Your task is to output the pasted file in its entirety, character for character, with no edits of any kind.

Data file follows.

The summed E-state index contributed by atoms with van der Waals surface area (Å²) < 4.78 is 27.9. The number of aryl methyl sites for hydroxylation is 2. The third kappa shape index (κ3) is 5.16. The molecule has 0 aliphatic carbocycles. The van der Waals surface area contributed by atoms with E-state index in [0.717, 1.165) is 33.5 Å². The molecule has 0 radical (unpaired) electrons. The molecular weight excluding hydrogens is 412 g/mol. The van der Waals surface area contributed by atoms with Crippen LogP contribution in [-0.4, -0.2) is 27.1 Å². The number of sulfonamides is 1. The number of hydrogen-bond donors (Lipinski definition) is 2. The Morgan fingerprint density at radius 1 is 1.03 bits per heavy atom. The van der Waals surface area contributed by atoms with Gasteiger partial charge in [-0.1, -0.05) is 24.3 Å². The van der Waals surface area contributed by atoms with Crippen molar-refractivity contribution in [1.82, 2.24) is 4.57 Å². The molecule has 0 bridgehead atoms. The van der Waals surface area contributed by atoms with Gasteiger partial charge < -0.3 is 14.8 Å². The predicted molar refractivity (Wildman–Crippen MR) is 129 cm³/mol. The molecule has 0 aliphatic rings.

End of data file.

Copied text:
The summed E-state index contributed by atoms with van der Waals surface area (Å²) < 4.78 is 27.9. The number of aryl methyl sites for hydroxylation is 2. The third kappa shape index (κ3) is 5.16. The molecule has 0 aliphatic carbocycles. The van der Waals surface area contributed by atoms with E-state index in [0.717, 1.165) is 33.5 Å². The molecule has 0 radical (unpaired) electrons. The molecular weight excluding hydrogens is 412 g/mol. The van der Waals surface area contributed by atoms with Crippen LogP contribution in [-0.4, -0.2) is 27.1 Å². The number of sulfonamides is 1. The number of hydrogen-bond donors (Lipinski definition) is 2. The Morgan fingerprint density at radius 1 is 1.03 bits per heavy atom. The van der Waals surface area contributed by atoms with Gasteiger partial charge in [-0.1, -0.05) is 24.3 Å². The van der Waals surface area contributed by atoms with Crippen molar-refractivity contribution in [1.82, 2.24) is 4.57 Å². The molecule has 0 bridgehead atoms. The van der Waals surface area contributed by atoms with Gasteiger partial charge < -0.3 is 14.8 Å². The predicted molar refractivity (Wildman–Crippen MR) is 129 cm³/mol. The molecule has 0 aliphatic rings.